Our government and churches today seem totally oblivious to any sort of Education reform whatsoever, especially at the Primary and Secondary school levels, and seem quite content to keep running schools today the same way they have done for generations before.  (Our own diplomas still mean absolutely nothing without foreign CXC, previously GCE, passes after high school.  Don’t even think of getting any higher education without those passes!)  The refusal to revitalize and modernize our schools puts our entire nation at a total risk of failure within the next twenty-five years.  Our schools today need to step up to the plate and offer students, young people who are our country’s immediate future, ways and means to become adept at new and global technology.  Gone are the days of spending hours upon hours teaching the three R’s by rote to young students in Primary School.  Example: Today at the high school level and above, no teacher wants handwritten assignments/projects; rather, all work must be printed (on a computer not a typewriter).  Let’s start, therefore, to teach students, from the very onset of Primary all the way through Secondary school, how to stay abreast of the increasing role of technology and globalization in our lives.  Since I graduated from high school in 1969 so much change has come our way in Belize, and so much more will continue to keep coming at even faster rates!  Are our young people being prepared to face even more changes?  My generation may not need to worry so much about learning how to be self-sufficient or productive and proficient in this new age and century — most of us are retired now.  But, what about our children and their children’s generations to follow…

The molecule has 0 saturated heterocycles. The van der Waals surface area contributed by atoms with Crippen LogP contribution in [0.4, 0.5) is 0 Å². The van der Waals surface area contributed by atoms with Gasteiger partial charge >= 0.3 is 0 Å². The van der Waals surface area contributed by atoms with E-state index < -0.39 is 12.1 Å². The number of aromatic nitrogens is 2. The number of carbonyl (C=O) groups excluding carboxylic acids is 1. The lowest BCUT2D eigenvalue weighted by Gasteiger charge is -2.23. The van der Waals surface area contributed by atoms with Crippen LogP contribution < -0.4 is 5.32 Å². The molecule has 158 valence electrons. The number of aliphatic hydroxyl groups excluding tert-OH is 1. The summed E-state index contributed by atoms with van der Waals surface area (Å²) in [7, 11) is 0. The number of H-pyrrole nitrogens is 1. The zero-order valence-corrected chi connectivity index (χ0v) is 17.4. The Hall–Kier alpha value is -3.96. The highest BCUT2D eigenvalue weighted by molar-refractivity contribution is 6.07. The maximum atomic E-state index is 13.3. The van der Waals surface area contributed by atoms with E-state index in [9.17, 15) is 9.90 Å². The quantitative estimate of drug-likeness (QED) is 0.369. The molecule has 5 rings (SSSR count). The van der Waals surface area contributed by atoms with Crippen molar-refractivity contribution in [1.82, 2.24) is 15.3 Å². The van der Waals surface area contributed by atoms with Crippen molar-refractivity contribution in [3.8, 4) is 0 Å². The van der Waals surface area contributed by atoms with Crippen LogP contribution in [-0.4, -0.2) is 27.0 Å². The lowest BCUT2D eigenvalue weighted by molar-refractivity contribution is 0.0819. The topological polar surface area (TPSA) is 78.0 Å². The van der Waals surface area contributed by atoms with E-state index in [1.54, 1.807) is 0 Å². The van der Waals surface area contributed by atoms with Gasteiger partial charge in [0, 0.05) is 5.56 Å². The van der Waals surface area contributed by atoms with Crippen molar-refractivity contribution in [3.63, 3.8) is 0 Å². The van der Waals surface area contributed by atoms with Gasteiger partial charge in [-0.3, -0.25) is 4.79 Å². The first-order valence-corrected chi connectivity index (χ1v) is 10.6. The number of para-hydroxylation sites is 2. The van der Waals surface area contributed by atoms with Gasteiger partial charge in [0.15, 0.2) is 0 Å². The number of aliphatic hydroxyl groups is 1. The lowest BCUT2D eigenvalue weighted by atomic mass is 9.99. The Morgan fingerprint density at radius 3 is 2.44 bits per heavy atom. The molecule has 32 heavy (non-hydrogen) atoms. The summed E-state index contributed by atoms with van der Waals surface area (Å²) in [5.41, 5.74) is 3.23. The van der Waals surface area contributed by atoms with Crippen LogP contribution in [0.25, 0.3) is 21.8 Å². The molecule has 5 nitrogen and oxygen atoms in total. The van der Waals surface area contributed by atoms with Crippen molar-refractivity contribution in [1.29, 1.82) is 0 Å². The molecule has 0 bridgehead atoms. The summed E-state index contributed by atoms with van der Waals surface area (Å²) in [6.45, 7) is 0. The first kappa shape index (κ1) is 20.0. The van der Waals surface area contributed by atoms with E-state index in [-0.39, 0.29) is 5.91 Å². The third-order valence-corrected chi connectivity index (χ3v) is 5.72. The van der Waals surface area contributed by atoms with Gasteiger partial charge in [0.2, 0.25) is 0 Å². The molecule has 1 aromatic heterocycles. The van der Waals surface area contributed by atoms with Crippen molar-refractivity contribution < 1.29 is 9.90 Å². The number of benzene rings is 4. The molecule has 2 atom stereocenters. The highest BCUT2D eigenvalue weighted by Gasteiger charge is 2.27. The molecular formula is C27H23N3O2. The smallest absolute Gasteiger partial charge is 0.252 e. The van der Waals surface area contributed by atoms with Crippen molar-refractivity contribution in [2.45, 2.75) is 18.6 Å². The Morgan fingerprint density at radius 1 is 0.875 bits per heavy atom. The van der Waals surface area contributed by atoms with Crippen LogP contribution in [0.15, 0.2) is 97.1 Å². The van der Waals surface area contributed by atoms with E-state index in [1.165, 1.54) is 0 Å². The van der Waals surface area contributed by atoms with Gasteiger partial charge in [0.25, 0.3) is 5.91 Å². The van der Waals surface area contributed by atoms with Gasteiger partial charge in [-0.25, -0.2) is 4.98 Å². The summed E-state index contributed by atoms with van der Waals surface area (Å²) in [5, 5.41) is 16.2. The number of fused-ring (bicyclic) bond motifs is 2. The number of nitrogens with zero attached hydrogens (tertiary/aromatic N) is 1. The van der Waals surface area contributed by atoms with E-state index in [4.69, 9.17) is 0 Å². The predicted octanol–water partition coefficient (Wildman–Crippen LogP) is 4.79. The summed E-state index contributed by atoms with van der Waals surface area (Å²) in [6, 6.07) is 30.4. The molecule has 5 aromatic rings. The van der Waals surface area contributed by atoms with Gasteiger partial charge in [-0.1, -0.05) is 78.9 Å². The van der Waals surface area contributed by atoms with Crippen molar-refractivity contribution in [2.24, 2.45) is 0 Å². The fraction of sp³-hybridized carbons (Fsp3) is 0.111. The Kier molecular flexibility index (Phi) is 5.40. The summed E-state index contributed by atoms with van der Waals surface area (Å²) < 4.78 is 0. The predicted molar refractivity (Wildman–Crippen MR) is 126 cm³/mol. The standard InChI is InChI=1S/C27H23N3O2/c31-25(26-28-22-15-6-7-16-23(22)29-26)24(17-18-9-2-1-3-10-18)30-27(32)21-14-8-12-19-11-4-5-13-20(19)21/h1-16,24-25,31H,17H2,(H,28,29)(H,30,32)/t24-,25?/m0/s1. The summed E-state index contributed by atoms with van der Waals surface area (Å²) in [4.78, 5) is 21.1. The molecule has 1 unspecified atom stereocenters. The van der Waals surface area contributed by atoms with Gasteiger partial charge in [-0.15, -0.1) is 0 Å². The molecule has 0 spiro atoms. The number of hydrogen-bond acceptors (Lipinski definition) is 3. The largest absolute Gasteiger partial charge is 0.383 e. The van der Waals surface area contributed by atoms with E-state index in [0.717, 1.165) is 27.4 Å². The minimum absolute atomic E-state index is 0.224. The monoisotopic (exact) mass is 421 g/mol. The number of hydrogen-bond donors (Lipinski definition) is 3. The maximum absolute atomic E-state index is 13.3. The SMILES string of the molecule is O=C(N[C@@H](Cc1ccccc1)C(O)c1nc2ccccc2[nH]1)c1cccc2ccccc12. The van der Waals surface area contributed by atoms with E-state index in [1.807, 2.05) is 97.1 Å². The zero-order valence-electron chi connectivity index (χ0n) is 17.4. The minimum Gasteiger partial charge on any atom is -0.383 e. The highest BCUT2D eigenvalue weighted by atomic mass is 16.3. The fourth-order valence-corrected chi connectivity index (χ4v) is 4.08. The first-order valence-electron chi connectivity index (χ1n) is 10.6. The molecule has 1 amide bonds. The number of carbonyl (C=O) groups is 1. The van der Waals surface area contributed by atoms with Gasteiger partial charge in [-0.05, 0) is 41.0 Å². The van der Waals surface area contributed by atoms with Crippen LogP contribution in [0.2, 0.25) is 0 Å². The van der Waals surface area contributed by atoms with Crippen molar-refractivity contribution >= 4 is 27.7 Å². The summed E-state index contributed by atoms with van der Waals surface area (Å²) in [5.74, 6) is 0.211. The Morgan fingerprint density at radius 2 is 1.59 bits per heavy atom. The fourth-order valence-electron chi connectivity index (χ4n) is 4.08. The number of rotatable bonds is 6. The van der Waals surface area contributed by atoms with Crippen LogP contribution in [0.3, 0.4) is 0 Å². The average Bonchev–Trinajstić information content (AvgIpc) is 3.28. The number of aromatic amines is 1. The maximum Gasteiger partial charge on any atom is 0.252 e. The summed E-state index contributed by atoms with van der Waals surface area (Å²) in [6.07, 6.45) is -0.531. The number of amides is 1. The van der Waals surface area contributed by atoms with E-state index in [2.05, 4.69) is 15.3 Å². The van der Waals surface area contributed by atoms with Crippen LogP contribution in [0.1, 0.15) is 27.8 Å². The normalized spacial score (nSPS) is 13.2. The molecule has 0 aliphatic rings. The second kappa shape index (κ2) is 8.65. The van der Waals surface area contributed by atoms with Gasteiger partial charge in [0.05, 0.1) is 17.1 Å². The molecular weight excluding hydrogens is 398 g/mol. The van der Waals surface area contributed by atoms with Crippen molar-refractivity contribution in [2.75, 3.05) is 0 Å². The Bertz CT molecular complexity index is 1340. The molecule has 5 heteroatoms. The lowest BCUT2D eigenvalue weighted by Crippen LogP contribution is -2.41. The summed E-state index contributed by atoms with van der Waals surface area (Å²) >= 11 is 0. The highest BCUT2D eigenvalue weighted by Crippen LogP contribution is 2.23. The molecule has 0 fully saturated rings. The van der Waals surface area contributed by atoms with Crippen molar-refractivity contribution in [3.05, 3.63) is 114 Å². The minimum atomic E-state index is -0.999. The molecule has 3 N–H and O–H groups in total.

Upcoming articles will explore how high-tech can come to the rescue of our unique Belizean cultures.  (My father and his parents, who lived in Northern Corozal District, were polylingual and spoke fluent Maya in addition to English and Spanish.  Sadly, today I know but a phrase or two in Maya.)  How many young people in Belize today can fluently speak Maya, Quiche, and Garifuna?  What are we doing right now to preserve and pass on our rich native languages and cultural traditions to future generations?

Author’s Note:

These articles on Education are not intended to be comprehensive or complete. They are written and contributed in an effort to provide a “starting point” for valuable discussion amongst educators, students, and the community. When we discuss and review students’ learning capabilities and the ways in which we currently try to educate them, we learn from our mistakes as well as success. Here’s to fining the best path to follow, fellow educators!

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About Gustavo Ramirez

Gustavo A. Ramirez is an educationist with many years of experience in the field of education. He has worked in capacities as teacher and guidance counselor in secondary schools since 1978, and has been instrumental in incubating and nurturing guidance counseling through systems, curricula and people development, both in Belize and the United States.He writes several columns dealing with the constant need for adapting and embracing “change” in Belize’s Education systems. Ramirez holds a Master’s Degree in Educational Psychology (Guidance Counseling) and a Bachelor’s Degree in Secondary Education from the University of Wisconsin. He attended Holy Redeemer Boys School, St. John‘s College, and St. Michael’s College (Sixth Form/Junior College) in Belize City.